A March morning is only as drab as he who walks in it without a glance skyward, ear cocked for geese. I once knew an educated lady, banded by Phi Beta Kappa, who told me that she had never heard or seen the geese that twice a year proclaim the revolving seasons to her well-insulated roof. Is education possibly a process of trading awareness for things of lesser worth?”
Leopold reveled in the natural world around his Wisconsin home: geese, prairies, oaks, chickadees, wild flowers. As a university professor Leopold educated his students on the principles, practices and techniques of wildlife management, but as a man he advocated an awareness of the natural world, knowing that such an awareness helps us see beauty and prompts us to act as good stewards. While cutting firewood he saw the history of his county and thought of humility; with an ax in hand he considered his biases and the impact his actions had on the land; in migrating geese he saw courage and a model for international cooperation.
Everyday details show what we are aware of and what we value. Our work, our homes, our recreation, what we buy and what we dispose of reveal what we see as things of lesser worth.
Our church urges us to be done with lesser things: “Rise up, O men of God! Have done with lesser things. Give heart and soul and mind and strength to serve the King of Kings” (Hymn 324).
When we treat anything like garbage we see it as a lesser thing to be done with. But if we are aware we will see much more of the world as beautiful, as good, as a building block for creation. For me, as manager of a recycling center, this happens every day.
The physical reality of a recycling center reflects some of the excess of our society. A glut of boxes, superfluous copies and empty water bottles comprise the majority of what we receive. These once protected and transported the products consumers desired. Newspapers carried thoughts and ideas that were current for a day. The bottles we sort held milk, pop and water, some of which still sloshes around spoiled in the bottom. Boxes helped move iPads, oranges and furniture. Because they were simply the conveyors, once the content is read, swallowed or removed we tend to discard the paper, bottles and boxes as lesser things.
These castoffs arrive as regularly as people exhale. I receive them gladly, not just because they are the substance of our business and a potential source of revenue but because I’ve learned to see their value, because in these discards I see the beauty and possibility of new creations. I look at stacks of yellowed and forgotten newspapers and see them transformed into attic insulation. As I bend to pick up crumpled, empty plastic bottles I see them spun into polyester clothing. I corral discarded, dirty and bent cardboard because I know it can be transformed into new boxes. As recycler I see these lesser things as building blocks, as the elements for more creation.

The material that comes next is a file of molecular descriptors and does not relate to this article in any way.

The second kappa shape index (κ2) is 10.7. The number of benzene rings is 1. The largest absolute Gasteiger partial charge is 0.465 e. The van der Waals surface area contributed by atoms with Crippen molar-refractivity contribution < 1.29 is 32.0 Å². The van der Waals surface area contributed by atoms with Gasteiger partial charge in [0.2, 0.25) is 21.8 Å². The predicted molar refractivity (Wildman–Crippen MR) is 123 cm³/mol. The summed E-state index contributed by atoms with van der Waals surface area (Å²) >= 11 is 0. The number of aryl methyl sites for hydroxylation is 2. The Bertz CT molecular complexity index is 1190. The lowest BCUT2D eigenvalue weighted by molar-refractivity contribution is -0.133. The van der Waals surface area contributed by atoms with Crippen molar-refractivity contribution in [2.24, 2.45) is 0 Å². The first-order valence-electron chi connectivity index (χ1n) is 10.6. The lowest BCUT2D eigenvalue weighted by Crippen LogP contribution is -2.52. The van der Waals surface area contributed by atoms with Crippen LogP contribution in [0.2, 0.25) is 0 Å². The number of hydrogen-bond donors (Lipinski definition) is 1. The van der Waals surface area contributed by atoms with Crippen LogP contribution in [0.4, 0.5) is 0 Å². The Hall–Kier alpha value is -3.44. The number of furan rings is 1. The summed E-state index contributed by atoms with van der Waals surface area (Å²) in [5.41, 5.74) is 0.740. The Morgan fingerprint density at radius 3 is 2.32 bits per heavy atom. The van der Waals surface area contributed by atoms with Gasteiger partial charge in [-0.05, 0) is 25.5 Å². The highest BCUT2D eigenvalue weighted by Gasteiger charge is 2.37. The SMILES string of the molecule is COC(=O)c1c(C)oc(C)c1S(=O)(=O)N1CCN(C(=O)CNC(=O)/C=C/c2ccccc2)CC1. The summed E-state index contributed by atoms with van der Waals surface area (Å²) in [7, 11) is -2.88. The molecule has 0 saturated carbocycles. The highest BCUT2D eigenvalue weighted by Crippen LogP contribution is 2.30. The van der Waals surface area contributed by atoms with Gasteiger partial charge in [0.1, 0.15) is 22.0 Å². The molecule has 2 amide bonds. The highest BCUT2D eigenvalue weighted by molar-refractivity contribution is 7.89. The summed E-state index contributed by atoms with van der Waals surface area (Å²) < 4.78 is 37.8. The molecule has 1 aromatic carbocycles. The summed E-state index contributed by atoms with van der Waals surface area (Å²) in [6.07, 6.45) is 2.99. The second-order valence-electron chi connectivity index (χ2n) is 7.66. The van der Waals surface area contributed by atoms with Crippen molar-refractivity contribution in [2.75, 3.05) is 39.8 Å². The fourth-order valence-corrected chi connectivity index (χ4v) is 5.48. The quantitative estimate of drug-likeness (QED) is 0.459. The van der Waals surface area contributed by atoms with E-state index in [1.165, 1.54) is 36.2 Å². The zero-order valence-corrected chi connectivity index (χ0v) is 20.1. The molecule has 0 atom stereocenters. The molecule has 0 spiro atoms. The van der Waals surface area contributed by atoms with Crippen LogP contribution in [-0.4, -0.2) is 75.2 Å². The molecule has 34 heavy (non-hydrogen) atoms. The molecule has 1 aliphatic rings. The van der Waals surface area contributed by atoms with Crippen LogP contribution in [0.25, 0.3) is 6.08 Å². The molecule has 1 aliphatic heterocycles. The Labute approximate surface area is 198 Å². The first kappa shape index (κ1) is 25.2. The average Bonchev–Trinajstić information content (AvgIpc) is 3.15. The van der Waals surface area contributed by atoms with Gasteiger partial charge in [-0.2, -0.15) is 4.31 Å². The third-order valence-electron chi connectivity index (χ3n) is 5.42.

It helps to see these discards piled together in mountains because the sheer volume urges action. In isolation of ones and twos, a stray bottle, a lone newspaper, a solitary box seems like nothing. But gathered together they become mountains that we can move and make something out of.
How we handle what society sees as of lesser worth says something about us, our devotion to God and our adherence to His commandments. Our disposal practices are an application of the phrase “to be used, with judgement, not to excess” found in Doctrine and Covenants 59. But beyond those practical decisions we also need to seek to gladden our hearts and enliven our souls. For that I need to stop and notice God’s creations as I strive to take care of my daily responsibilities.
Last November, I stayed late to move six hundred thousand pounds of cardboard we used to build a maze to attract attention to how much material we collectively use and to promote recycling. As I worked, I paused to talk to a student and then stopped mid-sentence when I heard a distant but familiar sound. I looked up and spotted a flock of cranes circling near Utah Lake a few miles to the southwest. Sandhill cranes were common fall and spring migrants when I lived in Wisconsin and Indiana but are much less common in Utah.
Recognizing their calls felt like hearing the familiar accent of the people in the town where you grew up but moved away from decades ago. I took me a few days but eventually I realized that the reason I stopped so suddenly and listened and stared was not just nostalgia but because those birds reminded me of the current why and the immediate what of the things I do. I recycle and work in recycling because it helps preserve space and habitat for cranes and maples and columbines. The cranes reminded me of beauty of the creation, which reminded me of the Creator, which reminds me to act in love and devotion.